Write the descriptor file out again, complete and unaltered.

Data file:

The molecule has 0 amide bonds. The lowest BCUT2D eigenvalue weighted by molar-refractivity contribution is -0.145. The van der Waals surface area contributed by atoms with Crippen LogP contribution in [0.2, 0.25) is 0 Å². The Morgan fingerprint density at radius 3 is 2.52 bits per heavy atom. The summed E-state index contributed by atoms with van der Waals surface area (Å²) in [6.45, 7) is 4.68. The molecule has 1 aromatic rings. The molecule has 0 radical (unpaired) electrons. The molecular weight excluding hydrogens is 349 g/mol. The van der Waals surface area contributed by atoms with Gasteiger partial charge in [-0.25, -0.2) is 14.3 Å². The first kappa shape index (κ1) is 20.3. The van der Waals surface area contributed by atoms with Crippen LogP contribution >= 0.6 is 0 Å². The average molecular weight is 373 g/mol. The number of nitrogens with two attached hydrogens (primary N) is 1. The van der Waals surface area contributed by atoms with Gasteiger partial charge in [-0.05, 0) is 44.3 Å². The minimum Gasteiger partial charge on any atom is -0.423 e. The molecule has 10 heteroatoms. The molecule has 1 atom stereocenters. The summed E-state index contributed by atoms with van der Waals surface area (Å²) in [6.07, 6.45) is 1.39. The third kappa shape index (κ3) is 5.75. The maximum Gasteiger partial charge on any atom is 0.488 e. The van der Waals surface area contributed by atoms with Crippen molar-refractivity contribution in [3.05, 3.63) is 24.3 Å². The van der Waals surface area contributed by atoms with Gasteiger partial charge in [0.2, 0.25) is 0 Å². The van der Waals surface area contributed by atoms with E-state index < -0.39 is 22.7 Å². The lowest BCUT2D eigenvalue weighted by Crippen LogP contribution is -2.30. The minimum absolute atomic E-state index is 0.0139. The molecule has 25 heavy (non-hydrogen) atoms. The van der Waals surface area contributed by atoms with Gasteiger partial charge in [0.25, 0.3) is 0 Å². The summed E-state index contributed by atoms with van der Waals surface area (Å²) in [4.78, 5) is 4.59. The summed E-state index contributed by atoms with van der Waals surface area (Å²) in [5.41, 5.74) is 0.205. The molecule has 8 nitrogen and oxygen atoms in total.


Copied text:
The molecule has 0 amide bonds. The lowest BCUT2D eigenvalue weighted by molar-refractivity contribution is -0.145. The van der Waals surface area contributed by atoms with Crippen LogP contribution in [0.2, 0.25) is 0 Å². The Morgan fingerprint density at radius 3 is 2.52 bits per heavy atom. The summed E-state index contributed by atoms with van der Waals surface area (Å²) in [6.45, 7) is 4.68. The molecule has 1 aromatic rings. The molecule has 0 radical (unpaired) electrons. The molecular weight excluding hydrogens is 349 g/mol. The van der Waals surface area contributed by atoms with Gasteiger partial charge in [-0.25, -0.2) is 14.3 Å². The first kappa shape index (κ1) is 20.3. The van der Waals surface area contributed by atoms with Crippen LogP contribution >= 0.6 is 0 Å². The average molecular weight is 373 g/mol. The number of nitrogens with two attached hydrogens (primary N) is 1. The van der Waals surface area contributed by atoms with Gasteiger partial charge in [-0.05, 0) is 44.3 Å². The minimum Gasteiger partial charge on any atom is -0.423 e. The molecule has 10 heteroatoms. The molecule has 1 atom stereocenters. The summed E-state index contributed by atoms with van der Waals surface area (Å²) in [6.07, 6.45) is 1.39. The third kappa shape index (κ3) is 5.75. The maximum Gasteiger partial charge on any atom is 0.488 e. The van der Waals surface area contributed by atoms with Crippen molar-refractivity contribution in [3.05, 3.63) is 24.3 Å². The van der Waals surface area contributed by atoms with Gasteiger partial charge in [0.2, 0.25) is 0 Å². The van der Waals surface area contributed by atoms with E-state index < -0.39 is 22.7 Å². The lowest BCUT2D eigenvalue weighted by Crippen LogP contribution is -2.30. The minimum absolute atomic E-state index is 0.0139. The molecule has 25 heavy (non-hydrogen) atoms. The van der Waals surface area contributed by atoms with Gasteiger partial charge in [0.25, 0.3) is 0 Å². The summed E-state index contributed by atoms with van der Waals surface area (Å²) in [4.78, 5) is 4.59. The summed E-state index contributed by atoms with van der Waals surface area (Å²) in [5.41, 5.74) is 0.205. The molecule has 8 nitrogen and oxygen atoms in total.